used" display in Task Manager). At about 520 Mb, this seems rather too
high to me.

Definitely worth reporting, even if the outcome is only(!) a timbottian
dissertation of why it's not a problem -- at least we'd learn something
:-)
This is because the OP violated the Style Guide (PEP 8) and used 'me'
instead of 'self' as the first argument of instance methods, the
couple of seconds delay in runtime is the revenge of the vicious
interpreter :)
Oct 1 '06 #4
On Sun, 01 Oct 2006 07:13:25 GMT, Giovanni Bajo <no***@sorry.co mwrote:
charlie strauss wrote:
>Below is a simple program that will cause python to intermittently
stop executing for a few seconds. it's 100% reproducible on my
machine.

Confirmed with Python 2.4.2 on Windows.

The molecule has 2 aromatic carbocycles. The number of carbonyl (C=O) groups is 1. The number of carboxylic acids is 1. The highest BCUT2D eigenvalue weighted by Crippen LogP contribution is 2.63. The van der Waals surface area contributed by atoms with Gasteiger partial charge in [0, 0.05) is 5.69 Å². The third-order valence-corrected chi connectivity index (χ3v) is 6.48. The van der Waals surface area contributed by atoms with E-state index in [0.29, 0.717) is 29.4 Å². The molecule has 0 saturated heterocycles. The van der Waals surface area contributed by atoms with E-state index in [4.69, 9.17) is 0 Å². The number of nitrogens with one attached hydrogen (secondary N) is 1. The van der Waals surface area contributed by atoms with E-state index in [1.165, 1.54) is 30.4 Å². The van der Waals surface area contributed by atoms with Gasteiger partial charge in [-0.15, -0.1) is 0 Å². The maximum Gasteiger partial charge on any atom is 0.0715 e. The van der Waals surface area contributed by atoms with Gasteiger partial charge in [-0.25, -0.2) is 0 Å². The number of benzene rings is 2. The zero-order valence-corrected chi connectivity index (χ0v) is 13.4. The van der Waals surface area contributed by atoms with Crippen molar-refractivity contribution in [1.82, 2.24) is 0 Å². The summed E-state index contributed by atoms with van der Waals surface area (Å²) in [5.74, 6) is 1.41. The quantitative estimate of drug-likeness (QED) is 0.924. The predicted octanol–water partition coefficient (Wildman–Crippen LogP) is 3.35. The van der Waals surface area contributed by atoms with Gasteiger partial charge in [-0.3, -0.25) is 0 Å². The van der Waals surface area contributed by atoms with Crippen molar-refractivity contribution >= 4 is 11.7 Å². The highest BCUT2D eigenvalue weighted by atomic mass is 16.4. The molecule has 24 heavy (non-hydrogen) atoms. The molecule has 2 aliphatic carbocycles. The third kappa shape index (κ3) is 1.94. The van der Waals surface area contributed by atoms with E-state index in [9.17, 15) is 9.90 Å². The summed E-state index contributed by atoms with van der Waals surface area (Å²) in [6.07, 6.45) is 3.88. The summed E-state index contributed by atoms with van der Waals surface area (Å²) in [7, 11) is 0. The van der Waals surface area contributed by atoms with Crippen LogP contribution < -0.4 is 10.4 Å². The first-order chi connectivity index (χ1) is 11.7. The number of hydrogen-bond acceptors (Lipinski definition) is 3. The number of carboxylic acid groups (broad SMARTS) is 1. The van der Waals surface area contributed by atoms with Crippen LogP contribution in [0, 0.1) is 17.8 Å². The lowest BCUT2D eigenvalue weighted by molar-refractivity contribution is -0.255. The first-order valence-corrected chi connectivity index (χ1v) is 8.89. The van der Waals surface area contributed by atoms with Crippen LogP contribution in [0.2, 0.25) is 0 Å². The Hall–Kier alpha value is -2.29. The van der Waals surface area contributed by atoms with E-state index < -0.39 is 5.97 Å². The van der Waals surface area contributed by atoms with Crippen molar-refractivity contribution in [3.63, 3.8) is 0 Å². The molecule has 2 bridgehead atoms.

And Python 2.3.5 on Linux, amd64. In fact, it causes heavy swapping so it
will disrupt other processes, too.

I didn't read the code, stupid as I am, but I trust that the behavior
doesn't match what the code actually tries to do.

/Jorgen

--
// Jorgen Grahn <grahn@ Ph'nglui mglw'nafh Cthulhu
\X/ snipabacken.dyn dns.org R'lyeh wgah'nagl fhtagn!
Oct 1 '06 #5
[charlie strauss]
>>Below is a simple program that will cause python to intermittently
stop executing for a few seconds. it's 100% reproducible on my
machine.
[Giovanni Bajo]
>Confirmed with Python 2.4.2 on Windows.
[Jorgen Grahn]
And Python 2.3.5 on Linux, amd64. In fact, it causes heavy swapping so it
will disrupt other processes, too.

I didn't read the code, stupid as I am, but I trust that the behavior
doesn't match what the code actually tries to do.
No, that's what it does: as it goes on, it creates an ever-increasing
and unbounded number of immortal objects and lists. The "time burps"
merely reflect that the more live containers and objects you have, the
longer it takes for cyclic gc to determine that they're not trash.
Oct 1 '06 #6